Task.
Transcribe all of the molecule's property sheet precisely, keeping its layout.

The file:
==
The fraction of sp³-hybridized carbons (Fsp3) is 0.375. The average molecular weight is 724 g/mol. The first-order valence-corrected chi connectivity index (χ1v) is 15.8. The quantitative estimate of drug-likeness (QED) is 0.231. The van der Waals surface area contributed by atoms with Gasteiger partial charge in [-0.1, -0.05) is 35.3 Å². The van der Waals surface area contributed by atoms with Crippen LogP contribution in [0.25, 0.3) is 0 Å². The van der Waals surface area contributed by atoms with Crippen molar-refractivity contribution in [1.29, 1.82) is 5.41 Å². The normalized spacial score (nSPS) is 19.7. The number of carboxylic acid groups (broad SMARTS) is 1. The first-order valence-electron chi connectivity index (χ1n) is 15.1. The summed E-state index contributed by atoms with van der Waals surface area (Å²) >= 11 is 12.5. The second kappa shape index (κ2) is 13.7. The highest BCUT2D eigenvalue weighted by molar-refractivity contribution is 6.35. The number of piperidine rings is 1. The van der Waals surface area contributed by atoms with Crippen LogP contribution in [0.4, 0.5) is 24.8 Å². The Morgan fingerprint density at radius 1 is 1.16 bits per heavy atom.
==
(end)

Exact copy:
The fraction of sp³-hybridized carbons (Fsp3) is 0.375. The average molecular weight is 724 g/mol. The first-order valence-corrected chi connectivity index (χ1v) is 15.8. The quantitative estimate of drug-likeness (QED) is 0.231. The van der Waals surface area contributed by atoms with Gasteiger partial charge in [-0.1, -0.05) is 35.3 Å². The van der Waals surface area contributed by atoms with Crippen LogP contribution in [0.25, 0.3) is 0 Å². The van der Waals surface area contributed by atoms with Crippen molar-refractivity contribution in [1.29, 1.82) is 5.41 Å². The normalized spacial score (nSPS) is 19.7. The number of carboxylic acid groups (broad SMARTS) is 1. The first-order valence-electron chi connectivity index (χ1n) is 15.1. The summed E-state index contributed by atoms with van der Waals surface area (Å²) >= 11 is 12.5. The second kappa shape index (κ2) is 13.7. The highest BCUT2D eigenvalue weighted by molar-refractivity contribution is 6.35. The number of piperidine rings is 1. The van der Waals surface area contributed by atoms with Crippen LogP contribution in [0.4, 0.5) is 24.8 Å². The Morgan fingerprint density at radius 1 is 1.16 bits per heavy atom.